We connect a strain gage on one of the STG inputs of our SIRIUS.
Image 12: Tuning forks with strain gage coupled to the SIRIUS device
A "tuning fork" is normally used for tuning the instruments of an orchestra. It is tuned to 440Hz, which is the standard pitch (note 'a'). In our demo tool, a quarter bridge strain gage with either 120 or 350 ohms resistance (is marked on the connector) is mounted on the steel, therefore we can measure the strain of the vibrations.
Image 13: Strain gage and tuning forks specification
Open the Setup of the channel where the tuning fork is connected to.
Image 14: Tuning fork channel setup
In the left upper section, we find the amplifier settings. Set to "Bridge" and "Quarter bridge 3-wire", either 120 or 350 ohm (written on connector). You directly see the according circuitry, how to connect the quarter bridge on the 9pin DSUB connector.
Select an appropriate range, if you use the highest, you don't have to care about overload (input voltage exceeding amplifier range). We use a smaller range, e.g. 20mV/V. The higher ADC is now working in the 20mV/V input range, while the lower ADC input range is 5% of it, 1 mV/V simultaneously, so you get an amazing dynamic.
On the right side - Sensor settings, we select Physical quantity Strain or Stress and the unit. If you have a sensor with a TEDS chip, and all the settings are read from it automatically.
Before starting the measurement, we need to balance the strain gage. Click ''Balance'', the output will go to 0 um/m, and the offset will be shown next to the button.
Image 15: Click on the Balance button to balance sensors before the measurement
Because the natural frequency of the tuning fork is 440Hz, we have to think of which sample rate we want to digitize the signal. In theory, a factor of 2 (=880Hz, Nyquist criteria) would be sufficient, in praxis however it depends very much how the signal looks like. We suggest a factor of 10 or even 20 to get a good result.
So, the sample rate is still fine with 20 kHz.
Go again to "Storing", specify a filename, e.g. "tuning_fork_measurement". Then click "Store".
Now we switch to the Custom... display and add the Scope widget to it. Maximize it over the whole screen.
Image 16: Add a Scope widget Image 17: Scope display can be randomly adjusted
Switch to the Scope screen. Hit the tuning fork, that we have an oscillating signal, then click the y-axis label for min/max scaling.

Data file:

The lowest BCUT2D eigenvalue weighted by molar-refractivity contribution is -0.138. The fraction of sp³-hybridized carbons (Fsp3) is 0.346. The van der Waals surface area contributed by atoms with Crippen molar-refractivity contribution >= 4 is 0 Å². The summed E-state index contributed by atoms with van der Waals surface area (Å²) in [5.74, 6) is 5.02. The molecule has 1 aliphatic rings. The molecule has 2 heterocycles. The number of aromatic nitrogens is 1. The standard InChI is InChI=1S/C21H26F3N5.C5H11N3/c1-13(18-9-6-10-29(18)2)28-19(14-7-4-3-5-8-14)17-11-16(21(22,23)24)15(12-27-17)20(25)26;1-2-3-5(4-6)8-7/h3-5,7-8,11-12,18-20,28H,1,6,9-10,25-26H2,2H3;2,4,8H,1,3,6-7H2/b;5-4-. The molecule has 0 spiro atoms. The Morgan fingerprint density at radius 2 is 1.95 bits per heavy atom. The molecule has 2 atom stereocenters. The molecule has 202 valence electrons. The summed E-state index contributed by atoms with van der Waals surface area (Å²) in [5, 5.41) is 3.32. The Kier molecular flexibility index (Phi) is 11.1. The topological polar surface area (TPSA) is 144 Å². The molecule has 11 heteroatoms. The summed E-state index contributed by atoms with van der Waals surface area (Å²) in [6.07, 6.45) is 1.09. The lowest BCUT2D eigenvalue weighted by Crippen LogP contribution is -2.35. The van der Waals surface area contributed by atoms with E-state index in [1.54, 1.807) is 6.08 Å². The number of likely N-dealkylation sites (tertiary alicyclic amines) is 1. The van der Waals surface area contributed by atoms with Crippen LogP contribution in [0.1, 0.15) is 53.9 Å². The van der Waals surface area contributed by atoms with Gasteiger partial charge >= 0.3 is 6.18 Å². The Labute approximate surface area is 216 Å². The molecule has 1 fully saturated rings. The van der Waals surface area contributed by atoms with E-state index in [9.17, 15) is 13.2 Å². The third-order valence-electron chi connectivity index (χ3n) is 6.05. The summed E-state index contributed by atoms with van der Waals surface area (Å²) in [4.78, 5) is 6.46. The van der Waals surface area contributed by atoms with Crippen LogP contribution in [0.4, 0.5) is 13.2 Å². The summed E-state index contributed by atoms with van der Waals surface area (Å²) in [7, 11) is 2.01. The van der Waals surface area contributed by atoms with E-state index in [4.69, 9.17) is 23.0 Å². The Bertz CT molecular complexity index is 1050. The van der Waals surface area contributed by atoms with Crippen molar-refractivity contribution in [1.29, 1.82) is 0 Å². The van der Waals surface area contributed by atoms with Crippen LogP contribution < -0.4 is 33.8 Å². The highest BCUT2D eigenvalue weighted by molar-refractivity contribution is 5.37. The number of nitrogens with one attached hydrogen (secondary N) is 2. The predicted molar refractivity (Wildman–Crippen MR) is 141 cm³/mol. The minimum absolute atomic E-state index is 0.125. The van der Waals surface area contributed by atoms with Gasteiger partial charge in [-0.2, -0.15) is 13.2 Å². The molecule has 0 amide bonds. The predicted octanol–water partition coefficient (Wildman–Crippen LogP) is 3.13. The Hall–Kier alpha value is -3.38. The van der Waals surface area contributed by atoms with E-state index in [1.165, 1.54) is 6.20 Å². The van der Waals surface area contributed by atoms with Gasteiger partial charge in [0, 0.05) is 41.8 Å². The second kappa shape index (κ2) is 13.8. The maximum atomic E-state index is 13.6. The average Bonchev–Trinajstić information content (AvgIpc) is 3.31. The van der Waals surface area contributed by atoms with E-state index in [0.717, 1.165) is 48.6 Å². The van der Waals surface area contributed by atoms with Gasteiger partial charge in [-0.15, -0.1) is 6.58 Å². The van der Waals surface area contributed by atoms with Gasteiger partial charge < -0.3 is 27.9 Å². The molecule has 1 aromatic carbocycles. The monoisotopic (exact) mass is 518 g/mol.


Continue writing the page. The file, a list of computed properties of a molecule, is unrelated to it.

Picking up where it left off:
Set the trigger to Auto, in the properties of the left. Move the trigger level up- or downwards with the mouse, until you get a triggered image.
With the +/- buttons on the x-axis , you can adjust the time window shown.
Now we want to add an FFT instrument, to measure the resonance frequency of the tuning fork. Usually the Custom... screens are always empty so you fill them with any widgets, but basically no matter what display is, every display can be adapted to your needs.
Go to the ''Design mode'', either by clicking the ''Design'' tab on the top or just starting adding the Widgets by clicking on ''Widgets'' tab.
Image 18: Enable Design mode by clicking on a Design button or by adding widgets to the display
In the Widget search window type in FFT and add an FFT widget on a display.
Automatically the channel ''AI 5'' is assigned to the instrument as it is the only ''Used'' channel we had.
As you are in ''Design mode'' you can now freely adapt the size of the FFT and move it to your favorite location on the screen. After you fit the FFT diagram to your needs, exit the Design mode by clicking on a Design button.
Following steps help to get your data displayed quickly with the FFT:
- Y scale type set on ''Log''.
- Adjust Y-axis according to the range you are measuring. In this case, it is set from 0.001 to 1000 um/m.
- Click on the measured peak when the tuning for is vibrating. The values of the peak will be displayed, showing the maximum of 439,5 Hz with the according to amplitude.
Image 19: FFT widget
Analysis folder View
After stopping the measurement, click on the Analysis button, and go to the Data files tab. You will see the Analysis folder view, which is like an Explorer. On the bottom, you get information about the channels and data header, and with the powerful search fields, you easily find the data file you are looking for.
Image 20: Measurement data properties
To learn more about strain gages and how to measure strain and stress, visit our Strain measurement tutorial.